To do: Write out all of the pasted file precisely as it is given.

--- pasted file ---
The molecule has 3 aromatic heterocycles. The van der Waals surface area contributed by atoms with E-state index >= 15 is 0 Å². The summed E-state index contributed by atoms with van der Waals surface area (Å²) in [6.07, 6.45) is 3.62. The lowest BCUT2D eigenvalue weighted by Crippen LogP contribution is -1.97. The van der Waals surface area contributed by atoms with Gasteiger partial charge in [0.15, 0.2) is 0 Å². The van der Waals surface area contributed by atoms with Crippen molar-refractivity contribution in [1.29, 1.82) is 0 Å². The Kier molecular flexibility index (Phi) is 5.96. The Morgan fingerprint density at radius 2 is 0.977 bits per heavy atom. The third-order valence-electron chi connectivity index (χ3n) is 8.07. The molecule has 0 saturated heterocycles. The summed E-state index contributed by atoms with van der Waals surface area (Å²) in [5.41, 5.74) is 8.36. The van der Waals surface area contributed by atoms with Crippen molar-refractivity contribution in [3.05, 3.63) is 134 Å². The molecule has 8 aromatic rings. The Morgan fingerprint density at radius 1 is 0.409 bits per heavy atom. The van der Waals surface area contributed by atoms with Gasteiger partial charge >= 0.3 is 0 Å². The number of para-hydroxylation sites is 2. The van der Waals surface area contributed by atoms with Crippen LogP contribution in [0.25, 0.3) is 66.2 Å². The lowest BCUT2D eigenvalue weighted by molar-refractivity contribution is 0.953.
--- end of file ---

The molecule has 3 aromatic heterocycles. The van der Waals surface area contributed by atoms with E-state index >= 15 is 0 Å². The summed E-state index contributed by atoms with van der Waals surface area (Å²) in [6.07, 6.45) is 3.62. The lowest BCUT2D eigenvalue weighted by Crippen LogP contribution is -1.97. The van der Waals surface area contributed by atoms with Gasteiger partial charge in [0.15, 0.2) is 0 Å². The van der Waals surface area contributed by atoms with Crippen molar-refractivity contribution in [1.29, 1.82) is 0 Å². The Kier molecular flexibility index (Phi) is 5.96. The Morgan fingerprint density at radius 2 is 0.977 bits per heavy atom. The third-order valence-electron chi connectivity index (χ3n) is 8.07. The molecule has 0 saturated heterocycles. The summed E-state index contributed by atoms with van der Waals surface area (Å²) in [5.41, 5.74) is 8.36. The van der Waals surface area contributed by atoms with Crippen molar-refractivity contribution in [3.05, 3.63) is 134 Å². The molecule has 8 aromatic rings. The Morgan fingerprint density at radius 1 is 0.409 bits per heavy atom. The van der Waals surface area contributed by atoms with Gasteiger partial charge >= 0.3 is 0 Å². The number of para-hydroxylation sites is 2. The van der Waals surface area contributed by atoms with Crippen LogP contribution in [0.25, 0.3) is 66.2 Å². The lowest BCUT2D eigenvalue weighted by molar-refractivity contribution is 0.953.